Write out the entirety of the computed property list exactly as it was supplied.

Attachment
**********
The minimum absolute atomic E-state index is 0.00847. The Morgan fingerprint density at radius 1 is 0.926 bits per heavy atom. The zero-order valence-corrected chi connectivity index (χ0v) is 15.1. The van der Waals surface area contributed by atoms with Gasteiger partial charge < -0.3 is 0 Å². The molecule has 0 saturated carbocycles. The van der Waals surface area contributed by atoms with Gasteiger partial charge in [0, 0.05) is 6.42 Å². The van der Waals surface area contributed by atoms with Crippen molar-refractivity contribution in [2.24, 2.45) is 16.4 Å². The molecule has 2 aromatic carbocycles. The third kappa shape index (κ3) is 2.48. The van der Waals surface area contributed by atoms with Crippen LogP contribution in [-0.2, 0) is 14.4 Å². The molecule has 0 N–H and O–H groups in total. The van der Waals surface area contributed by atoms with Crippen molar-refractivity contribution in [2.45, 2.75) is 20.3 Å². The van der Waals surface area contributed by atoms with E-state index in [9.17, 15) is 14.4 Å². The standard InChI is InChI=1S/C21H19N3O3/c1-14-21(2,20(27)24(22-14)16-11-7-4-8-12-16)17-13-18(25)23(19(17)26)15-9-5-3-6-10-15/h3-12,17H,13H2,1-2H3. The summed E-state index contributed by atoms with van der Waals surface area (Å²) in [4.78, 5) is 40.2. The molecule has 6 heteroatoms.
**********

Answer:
The minimum absolute atomic E-state index is 0.00847. The Morgan fingerprint density at radius 1 is 0.926 bits per heavy atom. The zero-order valence-corrected chi connectivity index (χ0v) is 15.1. The van der Waals surface area contributed by atoms with Gasteiger partial charge < -0.3 is 0 Å². The molecule has 0 saturated carbocycles. The van der Waals surface area contributed by atoms with Gasteiger partial charge in [0, 0.05) is 6.42 Å². The van der Waals surface area contributed by atoms with Crippen molar-refractivity contribution in [2.24, 2.45) is 16.4 Å². The molecule has 2 aromatic carbocycles. The third kappa shape index (κ3) is 2.48. The van der Waals surface area contributed by atoms with Crippen LogP contribution in [-0.2, 0) is 14.4 Å². The molecule has 0 N–H and O–H groups in total. The van der Waals surface area contributed by atoms with Crippen molar-refractivity contribution in [2.45, 2.75) is 20.3 Å². The van der Waals surface area contributed by atoms with E-state index in [9.17, 15) is 14.4 Å². The standard InChI is InChI=1S/C21H19N3O3/c1-14-21(2,20(27)24(22-14)16-11-7-4-8-12-16)17-13-18(25)23(19(17)26)15-9-5-3-6-10-15/h3-12,17H,13H2,1-2H3. The summed E-state index contributed by atoms with van der Waals surface area (Å²) in [4.78, 5) is 40.2. The molecule has 6 heteroatoms.